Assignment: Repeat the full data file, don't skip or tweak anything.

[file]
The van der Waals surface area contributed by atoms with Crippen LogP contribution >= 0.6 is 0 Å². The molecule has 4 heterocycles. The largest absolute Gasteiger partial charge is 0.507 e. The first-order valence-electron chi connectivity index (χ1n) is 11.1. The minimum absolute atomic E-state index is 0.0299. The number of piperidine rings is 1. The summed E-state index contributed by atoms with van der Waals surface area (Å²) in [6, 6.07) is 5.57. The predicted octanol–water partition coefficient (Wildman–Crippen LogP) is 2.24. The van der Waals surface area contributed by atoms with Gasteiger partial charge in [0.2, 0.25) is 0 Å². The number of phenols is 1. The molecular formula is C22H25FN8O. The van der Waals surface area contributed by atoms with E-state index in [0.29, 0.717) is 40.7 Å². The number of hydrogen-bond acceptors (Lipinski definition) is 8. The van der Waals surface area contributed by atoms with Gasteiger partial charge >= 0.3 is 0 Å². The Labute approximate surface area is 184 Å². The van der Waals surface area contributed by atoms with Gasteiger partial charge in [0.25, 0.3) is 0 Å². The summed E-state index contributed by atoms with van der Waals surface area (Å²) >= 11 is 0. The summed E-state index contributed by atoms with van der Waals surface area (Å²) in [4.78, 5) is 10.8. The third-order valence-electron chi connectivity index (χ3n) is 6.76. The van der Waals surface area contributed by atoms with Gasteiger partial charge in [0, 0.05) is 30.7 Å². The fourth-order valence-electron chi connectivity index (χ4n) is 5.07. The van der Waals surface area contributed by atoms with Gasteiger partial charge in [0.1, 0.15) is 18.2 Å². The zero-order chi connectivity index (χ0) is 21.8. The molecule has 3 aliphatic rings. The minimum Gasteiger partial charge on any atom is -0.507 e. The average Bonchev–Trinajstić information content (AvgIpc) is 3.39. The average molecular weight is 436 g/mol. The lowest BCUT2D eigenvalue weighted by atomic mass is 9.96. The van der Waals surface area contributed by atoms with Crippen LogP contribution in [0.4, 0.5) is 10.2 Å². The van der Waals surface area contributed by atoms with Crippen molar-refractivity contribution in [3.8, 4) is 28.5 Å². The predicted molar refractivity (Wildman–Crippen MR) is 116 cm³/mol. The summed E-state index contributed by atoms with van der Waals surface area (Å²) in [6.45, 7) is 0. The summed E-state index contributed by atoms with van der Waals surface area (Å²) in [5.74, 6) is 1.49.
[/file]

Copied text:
The van der Waals surface area contributed by atoms with Crippen LogP contribution >= 0.6 is 0 Å². The molecule has 4 heterocycles. The largest absolute Gasteiger partial charge is 0.507 e. The first-order valence-electron chi connectivity index (χ1n) is 11.1. The minimum absolute atomic E-state index is 0.0299. The number of piperidine rings is 1. The summed E-state index contributed by atoms with van der Waals surface area (Å²) in [6, 6.07) is 5.57. The predicted octanol–water partition coefficient (Wildman–Crippen LogP) is 2.24. The van der Waals surface area contributed by atoms with Gasteiger partial charge in [0.2, 0.25) is 0 Å². The number of phenols is 1. The molecular formula is C22H25FN8O. The van der Waals surface area contributed by atoms with E-state index in [0.29, 0.717) is 40.7 Å². The number of hydrogen-bond acceptors (Lipinski definition) is 8. The van der Waals surface area contributed by atoms with Gasteiger partial charge >= 0.3 is 0 Å². The Labute approximate surface area is 184 Å². The van der Waals surface area contributed by atoms with Gasteiger partial charge in [0.25, 0.3) is 0 Å². The summed E-state index contributed by atoms with van der Waals surface area (Å²) >= 11 is 0. The summed E-state index contributed by atoms with van der Waals surface area (Å²) in [4.78, 5) is 10.8. The third-order valence-electron chi connectivity index (χ3n) is 6.76. The van der Waals surface area contributed by atoms with Gasteiger partial charge in [0, 0.05) is 30.7 Å². The fourth-order valence-electron chi connectivity index (χ4n) is 5.07. The van der Waals surface area contributed by atoms with Gasteiger partial charge in [0.1, 0.15) is 18.2 Å². The zero-order chi connectivity index (χ0) is 21.8. The molecule has 3 aliphatic rings. The minimum Gasteiger partial charge on any atom is -0.507 e. The average Bonchev–Trinajstić information content (AvgIpc) is 3.39. The average molecular weight is 436 g/mol. The lowest BCUT2D eigenvalue weighted by atomic mass is 9.96. The van der Waals surface area contributed by atoms with Crippen LogP contribution in [0.4, 0.5) is 10.2 Å². The van der Waals surface area contributed by atoms with Crippen molar-refractivity contribution in [3.8, 4) is 28.5 Å². The predicted molar refractivity (Wildman–Crippen MR) is 116 cm³/mol. The summed E-state index contributed by atoms with van der Waals surface area (Å²) in [6.45, 7) is 0. The summed E-state index contributed by atoms with van der Waals surface area (Å²) in [5.74, 6) is 1.49.